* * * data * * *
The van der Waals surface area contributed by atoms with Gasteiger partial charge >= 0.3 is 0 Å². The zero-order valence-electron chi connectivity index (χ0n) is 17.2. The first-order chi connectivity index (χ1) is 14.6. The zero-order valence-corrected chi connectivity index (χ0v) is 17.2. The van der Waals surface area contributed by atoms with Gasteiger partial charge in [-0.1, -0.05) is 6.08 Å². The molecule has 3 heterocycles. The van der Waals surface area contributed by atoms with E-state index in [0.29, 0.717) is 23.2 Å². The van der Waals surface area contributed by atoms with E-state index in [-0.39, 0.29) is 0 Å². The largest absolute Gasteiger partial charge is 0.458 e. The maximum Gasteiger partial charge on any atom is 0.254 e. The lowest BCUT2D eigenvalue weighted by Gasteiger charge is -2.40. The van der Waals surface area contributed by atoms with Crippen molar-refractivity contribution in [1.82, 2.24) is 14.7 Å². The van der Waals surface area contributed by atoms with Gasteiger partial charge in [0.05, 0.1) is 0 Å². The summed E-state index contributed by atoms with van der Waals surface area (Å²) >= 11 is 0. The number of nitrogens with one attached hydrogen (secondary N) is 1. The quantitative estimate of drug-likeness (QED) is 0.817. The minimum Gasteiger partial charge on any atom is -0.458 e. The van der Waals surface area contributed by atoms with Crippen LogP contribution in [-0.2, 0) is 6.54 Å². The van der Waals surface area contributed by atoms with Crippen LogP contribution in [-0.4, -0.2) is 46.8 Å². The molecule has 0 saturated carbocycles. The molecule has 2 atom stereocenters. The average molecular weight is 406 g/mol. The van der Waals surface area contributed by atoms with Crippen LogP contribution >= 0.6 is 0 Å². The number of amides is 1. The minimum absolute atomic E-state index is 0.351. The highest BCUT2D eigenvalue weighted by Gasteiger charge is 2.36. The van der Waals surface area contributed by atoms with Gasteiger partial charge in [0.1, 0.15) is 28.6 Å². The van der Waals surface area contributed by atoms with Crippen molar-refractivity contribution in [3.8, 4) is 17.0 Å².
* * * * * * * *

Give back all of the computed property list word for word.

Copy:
The van der Waals surface area contributed by atoms with Gasteiger partial charge >= 0.3 is 0 Å². The zero-order valence-electron chi connectivity index (χ0n) is 17.2. The first-order chi connectivity index (χ1) is 14.6. The zero-order valence-corrected chi connectivity index (χ0v) is 17.2. The van der Waals surface area contributed by atoms with Gasteiger partial charge in [-0.1, -0.05) is 6.08 Å². The molecule has 3 heterocycles. The van der Waals surface area contributed by atoms with E-state index in [0.29, 0.717) is 23.2 Å². The van der Waals surface area contributed by atoms with E-state index in [-0.39, 0.29) is 0 Å². The largest absolute Gasteiger partial charge is 0.458 e. The maximum Gasteiger partial charge on any atom is 0.254 e. The lowest BCUT2D eigenvalue weighted by Gasteiger charge is -2.40. The van der Waals surface area contributed by atoms with Crippen molar-refractivity contribution in [1.82, 2.24) is 14.7 Å². The van der Waals surface area contributed by atoms with Gasteiger partial charge in [0.05, 0.1) is 0 Å². The summed E-state index contributed by atoms with van der Waals surface area (Å²) >= 11 is 0. The number of nitrogens with one attached hydrogen (secondary N) is 1. The quantitative estimate of drug-likeness (QED) is 0.817. The minimum Gasteiger partial charge on any atom is -0.458 e. The van der Waals surface area contributed by atoms with Crippen LogP contribution in [-0.2, 0) is 6.54 Å². The van der Waals surface area contributed by atoms with Crippen LogP contribution in [-0.4, -0.2) is 46.8 Å². The molecule has 0 saturated carbocycles. The molecule has 2 atom stereocenters. The average molecular weight is 406 g/mol. The van der Waals surface area contributed by atoms with Crippen LogP contribution >= 0.6 is 0 Å². The number of amides is 1. The minimum absolute atomic E-state index is 0.351. The highest BCUT2D eigenvalue weighted by Gasteiger charge is 2.36. The van der Waals surface area contributed by atoms with Gasteiger partial charge in [0.1, 0.15) is 28.6 Å². The van der Waals surface area contributed by atoms with Crippen molar-refractivity contribution in [3.8, 4) is 17.0 Å².